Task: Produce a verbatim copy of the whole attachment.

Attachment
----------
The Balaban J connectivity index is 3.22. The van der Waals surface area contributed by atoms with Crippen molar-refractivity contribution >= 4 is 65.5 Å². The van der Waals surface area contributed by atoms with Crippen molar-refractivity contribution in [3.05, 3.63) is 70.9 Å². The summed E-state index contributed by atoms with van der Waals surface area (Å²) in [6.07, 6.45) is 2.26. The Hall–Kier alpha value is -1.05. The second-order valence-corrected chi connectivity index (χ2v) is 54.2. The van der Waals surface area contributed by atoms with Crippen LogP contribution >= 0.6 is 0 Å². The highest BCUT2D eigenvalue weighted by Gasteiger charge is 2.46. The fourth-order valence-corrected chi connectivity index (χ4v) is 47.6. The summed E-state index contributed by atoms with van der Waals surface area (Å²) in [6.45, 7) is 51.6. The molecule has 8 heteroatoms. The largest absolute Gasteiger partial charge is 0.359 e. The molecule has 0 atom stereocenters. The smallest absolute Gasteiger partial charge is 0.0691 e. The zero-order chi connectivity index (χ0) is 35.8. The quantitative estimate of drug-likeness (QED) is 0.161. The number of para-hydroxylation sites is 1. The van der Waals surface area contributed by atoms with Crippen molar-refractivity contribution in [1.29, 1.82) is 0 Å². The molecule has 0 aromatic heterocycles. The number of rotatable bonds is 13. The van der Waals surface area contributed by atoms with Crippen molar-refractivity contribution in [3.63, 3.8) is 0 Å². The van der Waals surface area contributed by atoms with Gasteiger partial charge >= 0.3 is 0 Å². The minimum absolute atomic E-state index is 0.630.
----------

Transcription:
The Balaban J connectivity index is 3.22. The van der Waals surface area contributed by atoms with Crippen molar-refractivity contribution >= 4 is 65.5 Å². The van der Waals surface area contributed by atoms with Crippen molar-refractivity contribution in [3.05, 3.63) is 70.9 Å². The summed E-state index contributed by atoms with van der Waals surface area (Å²) in [6.07, 6.45) is 2.26. The Hall–Kier alpha value is -1.05. The second-order valence-corrected chi connectivity index (χ2v) is 54.2. The van der Waals surface area contributed by atoms with Crippen LogP contribution >= 0.6 is 0 Å². The highest BCUT2D eigenvalue weighted by Gasteiger charge is 2.46. The fourth-order valence-corrected chi connectivity index (χ4v) is 47.6. The summed E-state index contributed by atoms with van der Waals surface area (Å²) in [6.45, 7) is 51.6. The molecule has 8 heteroatoms. The largest absolute Gasteiger partial charge is 0.359 e. The molecule has 0 atom stereocenters. The smallest absolute Gasteiger partial charge is 0.0691 e. The zero-order chi connectivity index (χ0) is 35.8. The quantitative estimate of drug-likeness (QED) is 0.161. The number of para-hydroxylation sites is 1. The van der Waals surface area contributed by atoms with Crippen molar-refractivity contribution in [1.29, 1.82) is 0 Å². The molecule has 0 aromatic heterocycles. The number of rotatable bonds is 13. The van der Waals surface area contributed by atoms with Crippen molar-refractivity contribution in [3.63, 3.8) is 0 Å². The van der Waals surface area contributed by atoms with Gasteiger partial charge >= 0.3 is 0 Å². The minimum absolute atomic E-state index is 0.630.